After nearly 60 years of Communist Party rule in the North and over 35 years in the South, all of Vietnam today is extremely individualistic.  Instead of a common sense of purpose and unity, it’s every person for him- or herself, the sauve qui peux mentality that led to the South’s sudden collapse and later desperate escape of the Boat People.  The best analogy is to a church-run boarding school where rules are made to be broken or for others to follow, not me.  Everyone is treated like children and receive regular religious teachings in the form of constant slogans, anniversaries and grandiose dreams.  When I complained about the dreadful echo of the early morning propaganda loudspeakers to a group of Vietnamese in a coastal town recently, o­ne laughed and said, “That’s just political noise. I don’t hear or see anything!”

Basically, the Vietnamese are satisfied enough with their lot with average incomes steadily rising towards $2000 a year.  Sure, 12 precent inflation is a problem, but three years ago it was running close to 30 percent.  Everyone makes do, skimping and scrounging, while hustling a bit harder at work.  No o­ne has forgotten how tough life was after 1975.  Hanoi’s failed socialist economy experiment morphed into today’s free-for-all “market economy" and no o­ne is ready to risk putting where they are today in jeopardy.  And their children are totally obsessed with materialism and having fun.  I simply cannot imagine any circumstances under which the Vietnamese would rebel and overthrow the communist regime.

Of course, nobody really likes the government.  In fact, they are quite united in their dislike, which provides a constant source of conversation—and jokes—over coffee, both a constant of Vietnamese life.  Young people easily crack through the firewall around Facebook and post as inanely as their counterparts in the West.  With its constant challenges managing a diverse country now over 80 million people, compared to o­nly 30 million at war’s end, the government is a soft target for ridicule as people simply get o­n with their lives.

Corruption is indeed a serious problem and, within certain bounds, a topic the government-controlled media is allowed to explore.  Big scandals erupt with regularity.  But in their day-to-day lives, everyone is complicit, starting with $15 bribes to avoid speeding tickets or something under the table to speed up that application for a home extension.  The money comes back around when these same corrupt officials, whose average wage is o­nly $150 a month, sit down in a local restaurant to spend their hard-earned bribes.  Everyone is o­n a fiddle of some kind.  With so many privately-owned businesses, tax avoidance is rife.  Outside the depressing statistics, Vietnam has a huge and thriving secondary economy that runs o­n US dollars and gold bars.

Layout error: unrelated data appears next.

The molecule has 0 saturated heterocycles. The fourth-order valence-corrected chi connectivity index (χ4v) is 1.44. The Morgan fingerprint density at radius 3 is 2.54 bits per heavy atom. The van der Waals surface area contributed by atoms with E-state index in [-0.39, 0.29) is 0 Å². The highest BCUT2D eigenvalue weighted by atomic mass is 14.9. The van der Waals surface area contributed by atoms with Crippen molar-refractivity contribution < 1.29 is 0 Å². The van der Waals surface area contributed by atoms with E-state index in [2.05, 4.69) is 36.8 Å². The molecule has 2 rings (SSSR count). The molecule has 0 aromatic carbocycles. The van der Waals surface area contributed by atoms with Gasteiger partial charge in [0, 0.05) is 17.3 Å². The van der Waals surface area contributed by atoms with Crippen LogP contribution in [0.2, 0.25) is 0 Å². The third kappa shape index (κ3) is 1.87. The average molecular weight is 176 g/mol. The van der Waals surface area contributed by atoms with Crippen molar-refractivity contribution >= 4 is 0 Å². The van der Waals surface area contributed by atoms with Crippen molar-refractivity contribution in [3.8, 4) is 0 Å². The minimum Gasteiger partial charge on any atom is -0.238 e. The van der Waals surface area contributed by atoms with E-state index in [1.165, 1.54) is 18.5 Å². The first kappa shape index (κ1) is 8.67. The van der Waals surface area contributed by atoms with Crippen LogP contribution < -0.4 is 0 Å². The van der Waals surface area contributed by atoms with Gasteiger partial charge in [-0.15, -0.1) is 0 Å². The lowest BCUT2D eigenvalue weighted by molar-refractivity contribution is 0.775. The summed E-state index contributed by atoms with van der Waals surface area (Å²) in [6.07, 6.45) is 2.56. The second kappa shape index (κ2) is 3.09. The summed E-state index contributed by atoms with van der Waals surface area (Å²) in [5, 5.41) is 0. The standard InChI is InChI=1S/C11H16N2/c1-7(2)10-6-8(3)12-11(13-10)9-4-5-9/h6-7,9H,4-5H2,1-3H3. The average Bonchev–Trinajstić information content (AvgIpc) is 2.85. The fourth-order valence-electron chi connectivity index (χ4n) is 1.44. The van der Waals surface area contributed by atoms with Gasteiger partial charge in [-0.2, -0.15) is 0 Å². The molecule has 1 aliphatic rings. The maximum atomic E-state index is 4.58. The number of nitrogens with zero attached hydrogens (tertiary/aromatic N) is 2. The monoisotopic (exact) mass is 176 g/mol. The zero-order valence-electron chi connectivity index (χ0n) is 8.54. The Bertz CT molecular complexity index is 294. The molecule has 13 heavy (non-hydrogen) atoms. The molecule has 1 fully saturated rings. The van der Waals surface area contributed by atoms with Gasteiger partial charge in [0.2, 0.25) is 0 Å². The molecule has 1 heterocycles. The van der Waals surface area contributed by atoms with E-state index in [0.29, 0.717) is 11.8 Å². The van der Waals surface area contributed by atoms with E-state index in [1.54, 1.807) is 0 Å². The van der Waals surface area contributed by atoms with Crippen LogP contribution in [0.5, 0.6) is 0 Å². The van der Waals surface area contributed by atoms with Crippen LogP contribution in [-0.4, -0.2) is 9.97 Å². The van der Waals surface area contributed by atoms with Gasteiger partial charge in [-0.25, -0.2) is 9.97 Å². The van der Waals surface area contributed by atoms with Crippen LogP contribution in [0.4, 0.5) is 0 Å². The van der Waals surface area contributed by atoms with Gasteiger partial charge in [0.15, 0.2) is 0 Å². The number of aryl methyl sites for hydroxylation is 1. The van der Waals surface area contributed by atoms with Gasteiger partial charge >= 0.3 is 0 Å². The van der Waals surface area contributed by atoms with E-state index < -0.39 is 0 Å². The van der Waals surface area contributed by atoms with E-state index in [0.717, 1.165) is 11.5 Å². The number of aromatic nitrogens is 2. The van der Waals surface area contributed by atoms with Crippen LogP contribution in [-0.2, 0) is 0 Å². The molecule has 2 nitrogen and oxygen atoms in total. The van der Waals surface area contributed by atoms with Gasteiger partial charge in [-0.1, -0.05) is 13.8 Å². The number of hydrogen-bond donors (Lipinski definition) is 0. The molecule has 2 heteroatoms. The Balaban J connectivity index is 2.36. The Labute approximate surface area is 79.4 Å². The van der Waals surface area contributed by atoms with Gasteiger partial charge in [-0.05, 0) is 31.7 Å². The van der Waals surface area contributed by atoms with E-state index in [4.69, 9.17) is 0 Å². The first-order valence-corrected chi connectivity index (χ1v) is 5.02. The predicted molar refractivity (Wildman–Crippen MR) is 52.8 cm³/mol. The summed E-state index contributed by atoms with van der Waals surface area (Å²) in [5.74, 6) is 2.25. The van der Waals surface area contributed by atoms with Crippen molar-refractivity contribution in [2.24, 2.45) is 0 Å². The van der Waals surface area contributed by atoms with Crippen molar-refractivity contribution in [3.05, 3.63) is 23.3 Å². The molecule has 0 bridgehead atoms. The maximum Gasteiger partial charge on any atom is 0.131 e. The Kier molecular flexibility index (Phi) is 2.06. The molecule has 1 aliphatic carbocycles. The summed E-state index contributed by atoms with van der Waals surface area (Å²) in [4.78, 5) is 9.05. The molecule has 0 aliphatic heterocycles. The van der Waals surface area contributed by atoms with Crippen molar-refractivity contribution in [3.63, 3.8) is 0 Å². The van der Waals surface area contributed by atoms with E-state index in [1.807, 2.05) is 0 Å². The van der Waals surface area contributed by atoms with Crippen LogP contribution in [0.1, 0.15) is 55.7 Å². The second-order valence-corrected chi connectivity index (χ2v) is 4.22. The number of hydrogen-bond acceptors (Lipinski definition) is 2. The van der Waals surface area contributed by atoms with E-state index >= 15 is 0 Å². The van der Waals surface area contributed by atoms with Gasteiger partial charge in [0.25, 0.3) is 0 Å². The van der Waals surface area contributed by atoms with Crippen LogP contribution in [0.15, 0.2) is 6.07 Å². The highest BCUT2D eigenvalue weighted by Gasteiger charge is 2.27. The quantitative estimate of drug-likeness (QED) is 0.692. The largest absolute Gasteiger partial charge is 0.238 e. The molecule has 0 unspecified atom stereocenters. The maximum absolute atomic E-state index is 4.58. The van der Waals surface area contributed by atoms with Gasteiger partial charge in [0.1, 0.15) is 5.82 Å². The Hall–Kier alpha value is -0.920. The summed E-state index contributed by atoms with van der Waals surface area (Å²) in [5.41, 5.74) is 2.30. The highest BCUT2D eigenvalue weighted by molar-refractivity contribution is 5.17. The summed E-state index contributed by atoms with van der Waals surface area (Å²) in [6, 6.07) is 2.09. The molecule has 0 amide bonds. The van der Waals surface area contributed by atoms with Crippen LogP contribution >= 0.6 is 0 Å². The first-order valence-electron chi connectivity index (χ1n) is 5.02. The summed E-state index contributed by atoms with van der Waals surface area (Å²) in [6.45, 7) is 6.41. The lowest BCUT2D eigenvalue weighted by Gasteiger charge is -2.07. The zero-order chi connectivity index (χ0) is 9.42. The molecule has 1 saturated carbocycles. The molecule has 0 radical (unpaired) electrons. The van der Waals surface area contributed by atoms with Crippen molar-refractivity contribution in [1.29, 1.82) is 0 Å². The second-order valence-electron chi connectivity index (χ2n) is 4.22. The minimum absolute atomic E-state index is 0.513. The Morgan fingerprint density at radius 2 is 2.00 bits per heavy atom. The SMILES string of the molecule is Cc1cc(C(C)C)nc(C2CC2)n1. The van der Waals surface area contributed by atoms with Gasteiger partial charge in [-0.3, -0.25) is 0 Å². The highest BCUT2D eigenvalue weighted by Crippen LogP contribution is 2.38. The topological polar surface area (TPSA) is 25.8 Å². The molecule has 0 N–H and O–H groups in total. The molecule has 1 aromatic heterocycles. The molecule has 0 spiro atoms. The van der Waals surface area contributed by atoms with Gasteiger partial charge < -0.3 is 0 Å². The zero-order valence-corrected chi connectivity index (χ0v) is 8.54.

And so, Vietnam’s dissenters continue to get the headlines.  And in the absence of government and business transparency bloggers continue to peddle hearsay.  But everything takes place under the watchful eyes and ears of Vietnam’s internal police.  Occasionally, they swoop in—but always very selectively, reserving a special ire for former communists who’ve left the tent to call for more pluralism or democracy.  The people get the message.

Of course, even o­ne political prisoner is too many.  But realistically, Vietnam has fewer than 100 dissidents in jail or house arrest.  o­ne rarely hears of systematic torture as in other hard-line regimes.  Plus, the regime has been able to export its potential malcontents, first as Boat People and, as the price of normalizing relations with the United States in the 1990’s, visas for the thousands of former South Vietnamese military who spent time in re-education camps after 1975.  Another price Washington demanded was freedom of travel, and today, Vietnamese can travel overseas.  Some never return, but usually for economic rather than political reasons.

In urging his hard line against the communist regime, Dr Que pointed out in his Post piece that “Hanoi needs Washington much more than Washington needs Hanoi,” especially as tensions rise over Chinese hegemony into the South China Sea and disputes over two island archipelagos.  Hanoi complains vehemently when Washington raises human rights issues, particularly in the State Department’s annual reports.  But then Vietnam has modified its behaviour, particularly when it comes to religious freedom.  Overall, Vietnam is much more open and less restrictive than 15 years ago.  Gradual rather than dramatic change is the way things happen in Vietnam. 

Barring some monstrous and unforeseen stuff-up, I believe Vietnam will continue down the path of gradual change.  The long docile National Assembly has started flexing its muscles in recent years, halting a high-speed North-South rail link o­n cost grounds and speaking out o­n a Chinese-run bauxite mining project.  The selection of candidates for next year’s election will be interesting to watch.  Authorities are also paying closer attention to public opinion, such as cancelling a huge fireworks display last October marking Hanoi’s 1000th birthday after ravishing floods struck central Vietnam.  And when people do get angry enough to take to the streets, such as the death of a motorcyclist in police custody in northeast Vietnam last year, the government does respond.   After all Vietnam’s upheavals of the past 60 years, another revolution—even rebellion—is simply not in the cards.

Carl Robinson was an Associated Press correspondent in Vietnam during the war.  He now runs the Google Group “Vietnam Old Hacks” for former correspondents and others who worked in South Vietnam during the war. Living in Australia since the war, he is also the author of Mongolia: Nomad Empire of Eternal Blue Skies.

Photo Courtesy of Flickr user Noodlepie